Major Rogers Takes Possession Of Detroit -- The Remoter Posts Also Fall Under British Sovereignty -- Indians Are Hostile -- Denunciation Of The Chippewa Chief -- Pontiac's Conspiracy -- Fall Of Fort Sandusky -- St. Joseph's Post Taken -- Massacre At Michilimackinac -- Garrison At Green Bay Escapes -- Presque Isle Surrenders -- Investment Of Detroit -- Massacre At Devil's Hole -- Policy Of Pacification -- Possession Of The Lakes Regained -- Henry's Narrative -- Bradstreet's Disastrous Return Voyage -- England Discourages Emigration -- Copper Mining And Fur Trading -- Rival Fur Companies -- Early Vessels On Lake Superior -- Ships On The Lower Lakes -- Ship Building Prospects -- The Lakes During The Revolutionary War -- Spanish Flag On Lake Michigan Waters -- The Treaty Of Peace -- Arranging The Boundary Line -- The Line Finally Adopted -- The Treaty Of Paris -- Great Britain Retains Possession -- Jay's Treaty -- Posts Surrendered.
A wet sheet and a flowing sea,
A wind that follows fast, And fills the white and rustling sail,
And bends the gallant mast, And bends the gallant mast, my boys,
While like the eagle free Away the good ship flies, and leaves
Old England on the lea.
MONTREAL having fallen and Canada having become an English dependency, Major Robert Rogers, in 1760, was assigned the task of taking possession of the few western outposts which dotted here and there the Great Lakes. Rogers was a native of New Hampshire, tall and strong in person and rough in feature. He left Montreal September 13, with 200 rangers in 15 whale boats, reached Lake Ontario, skirted its northern shores, amid rough and boisterous weather, and, crossing its western extremity, arrived at Fort Niagara October 1. Crossing the portage, the detachment remained a few days, while Rogers with a few attendants conveyed dispatches to Fort Pitt. Rejoining his command at Fort Presque Isle, about October 31, they proceeded along the southern margin of Lake Erie. The lake was rough and the wind chill. Reaching the mouth of a stream, called by Rogers the river Chogage, November 7, Pontiac and a party of Indian chiefs and warriors arrived and demanded his business in that country. It was farther than a body of troops under the English flag had ever before penetrated into the western country.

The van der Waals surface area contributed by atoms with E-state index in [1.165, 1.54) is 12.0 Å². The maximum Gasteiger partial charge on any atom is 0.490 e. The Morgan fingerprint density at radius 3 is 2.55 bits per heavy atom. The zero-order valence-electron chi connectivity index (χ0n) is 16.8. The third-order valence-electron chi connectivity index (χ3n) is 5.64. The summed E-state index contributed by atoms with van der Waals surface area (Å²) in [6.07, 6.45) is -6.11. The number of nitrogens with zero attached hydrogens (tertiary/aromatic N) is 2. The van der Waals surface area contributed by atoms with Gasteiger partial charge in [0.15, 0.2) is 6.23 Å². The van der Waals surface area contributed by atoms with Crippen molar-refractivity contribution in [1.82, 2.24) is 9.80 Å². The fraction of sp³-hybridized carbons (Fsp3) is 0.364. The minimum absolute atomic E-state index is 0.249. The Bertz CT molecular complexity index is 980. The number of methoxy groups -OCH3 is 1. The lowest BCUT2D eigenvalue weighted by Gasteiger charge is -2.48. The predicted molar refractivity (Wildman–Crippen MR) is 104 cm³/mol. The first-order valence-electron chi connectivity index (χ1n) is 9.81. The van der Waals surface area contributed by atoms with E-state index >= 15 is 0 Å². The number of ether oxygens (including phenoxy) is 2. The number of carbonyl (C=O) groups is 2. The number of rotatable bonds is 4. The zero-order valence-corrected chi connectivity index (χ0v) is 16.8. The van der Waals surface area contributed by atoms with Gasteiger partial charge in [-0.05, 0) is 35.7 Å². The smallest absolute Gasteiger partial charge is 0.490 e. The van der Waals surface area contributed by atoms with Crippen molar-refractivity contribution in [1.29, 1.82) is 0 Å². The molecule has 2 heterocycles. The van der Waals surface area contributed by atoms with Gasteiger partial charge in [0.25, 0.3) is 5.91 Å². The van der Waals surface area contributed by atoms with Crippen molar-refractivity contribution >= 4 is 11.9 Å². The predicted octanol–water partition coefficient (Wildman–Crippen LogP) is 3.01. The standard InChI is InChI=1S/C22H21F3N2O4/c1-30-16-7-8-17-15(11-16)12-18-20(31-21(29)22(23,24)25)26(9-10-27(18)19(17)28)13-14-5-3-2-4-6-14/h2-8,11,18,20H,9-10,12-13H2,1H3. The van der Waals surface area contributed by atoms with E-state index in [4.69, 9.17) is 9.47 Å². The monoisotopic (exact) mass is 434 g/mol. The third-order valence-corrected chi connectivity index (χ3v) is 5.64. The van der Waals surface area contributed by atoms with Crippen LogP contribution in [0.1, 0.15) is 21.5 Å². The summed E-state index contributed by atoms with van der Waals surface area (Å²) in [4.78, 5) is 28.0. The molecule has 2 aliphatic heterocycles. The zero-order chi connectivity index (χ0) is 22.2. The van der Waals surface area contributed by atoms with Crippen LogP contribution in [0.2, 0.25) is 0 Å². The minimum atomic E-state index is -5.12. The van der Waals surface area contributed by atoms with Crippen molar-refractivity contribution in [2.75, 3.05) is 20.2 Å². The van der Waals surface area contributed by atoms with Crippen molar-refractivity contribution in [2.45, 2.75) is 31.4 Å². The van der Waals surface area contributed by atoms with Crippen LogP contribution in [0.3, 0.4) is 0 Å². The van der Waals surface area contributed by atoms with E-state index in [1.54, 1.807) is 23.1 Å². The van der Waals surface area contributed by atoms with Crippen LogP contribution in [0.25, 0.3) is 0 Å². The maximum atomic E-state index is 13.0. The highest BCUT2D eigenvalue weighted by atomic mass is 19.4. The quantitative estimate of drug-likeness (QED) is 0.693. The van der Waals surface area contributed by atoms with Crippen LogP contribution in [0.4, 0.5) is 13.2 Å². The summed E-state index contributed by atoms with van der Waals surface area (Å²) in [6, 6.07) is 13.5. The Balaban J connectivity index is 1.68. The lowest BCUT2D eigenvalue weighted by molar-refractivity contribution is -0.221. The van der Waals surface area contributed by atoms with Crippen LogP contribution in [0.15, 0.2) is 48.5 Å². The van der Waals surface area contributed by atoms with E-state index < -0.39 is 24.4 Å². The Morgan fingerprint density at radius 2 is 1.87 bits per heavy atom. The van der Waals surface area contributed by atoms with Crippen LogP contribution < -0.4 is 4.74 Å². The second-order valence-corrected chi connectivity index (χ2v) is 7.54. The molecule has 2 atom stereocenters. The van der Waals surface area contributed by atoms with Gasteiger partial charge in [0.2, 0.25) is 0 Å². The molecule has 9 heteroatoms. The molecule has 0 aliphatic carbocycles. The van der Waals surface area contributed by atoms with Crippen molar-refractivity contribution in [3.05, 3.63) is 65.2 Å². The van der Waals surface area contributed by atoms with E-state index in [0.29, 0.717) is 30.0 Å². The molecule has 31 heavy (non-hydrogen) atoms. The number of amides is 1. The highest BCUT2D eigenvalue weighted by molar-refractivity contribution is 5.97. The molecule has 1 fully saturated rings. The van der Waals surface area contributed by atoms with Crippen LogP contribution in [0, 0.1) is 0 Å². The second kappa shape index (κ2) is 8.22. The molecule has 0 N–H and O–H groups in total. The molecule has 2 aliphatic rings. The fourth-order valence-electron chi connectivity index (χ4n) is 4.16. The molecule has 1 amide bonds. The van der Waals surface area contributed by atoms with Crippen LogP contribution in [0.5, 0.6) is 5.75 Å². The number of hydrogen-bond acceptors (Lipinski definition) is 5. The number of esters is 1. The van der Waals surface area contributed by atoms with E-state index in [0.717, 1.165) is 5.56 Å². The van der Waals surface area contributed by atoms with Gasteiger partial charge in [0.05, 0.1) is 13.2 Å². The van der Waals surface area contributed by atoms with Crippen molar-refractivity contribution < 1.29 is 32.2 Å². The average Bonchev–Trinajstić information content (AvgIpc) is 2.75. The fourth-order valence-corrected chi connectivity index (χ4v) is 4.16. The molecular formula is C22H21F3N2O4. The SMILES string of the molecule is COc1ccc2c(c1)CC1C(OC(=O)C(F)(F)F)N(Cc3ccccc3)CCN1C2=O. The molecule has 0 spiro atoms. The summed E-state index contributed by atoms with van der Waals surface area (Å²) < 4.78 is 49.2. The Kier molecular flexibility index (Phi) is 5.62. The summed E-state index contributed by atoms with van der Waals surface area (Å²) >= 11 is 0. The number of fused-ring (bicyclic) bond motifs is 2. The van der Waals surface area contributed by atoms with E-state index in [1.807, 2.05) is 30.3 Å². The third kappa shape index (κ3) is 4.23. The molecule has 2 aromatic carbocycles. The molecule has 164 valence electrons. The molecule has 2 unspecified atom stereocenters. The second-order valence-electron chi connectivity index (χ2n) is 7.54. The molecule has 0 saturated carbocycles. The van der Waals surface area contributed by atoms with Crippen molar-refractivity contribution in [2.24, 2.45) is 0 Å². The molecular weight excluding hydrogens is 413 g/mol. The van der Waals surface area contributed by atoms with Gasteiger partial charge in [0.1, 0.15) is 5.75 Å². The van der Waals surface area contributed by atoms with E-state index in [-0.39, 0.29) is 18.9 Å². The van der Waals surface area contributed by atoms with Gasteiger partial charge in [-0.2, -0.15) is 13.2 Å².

After a parley lasting several days, Pontiac permitted the troops to proceed. They started again November 12, and a few days later reached the western end of Lake Erie. Four hundred hostile warriors, friendly to the French, lay in ambush at the mouth of the Detroit river, but the powerful influence of Pontiac enabled Rogers and his band to proceed. Slowly the whale boats of the rangers moved up between the low green banks of the Detroit river until the settlement came in sight. On the right were the wigwams of the Wyandots, and on the left the lodges of the Pottawatomies, while a little farther up the stream could be seen, above the weather-beaten palisades of the fort, the flag of France. Landing on the opposite side of the river, November 29, 1760, the rangers encamped in a meadow, while two officers were dispatched to the garrison, to demand its surrender. The colors were lowered, and the cross of St. George unfurled in its place.
Rogers proceeded westward with a small party to relieve the French garrison of Michilimackinac. The storms and gathering ice of Lake Huron drove him back to Detroit. The next season, in 1761, a detachment of the 6oth regiment took possession of Michilimackinac, and the three remoter posts of St. Marie, Green Bay and St. Joseph, and the whole chain of the Great Lakes thereby fell under the sovereignty of Great Britain. A few feeble forts widely scattered, manned in all by 500 or 600 men, held the vast dominion of inland waters, destined within a century to become the highway of a marvelous traffic.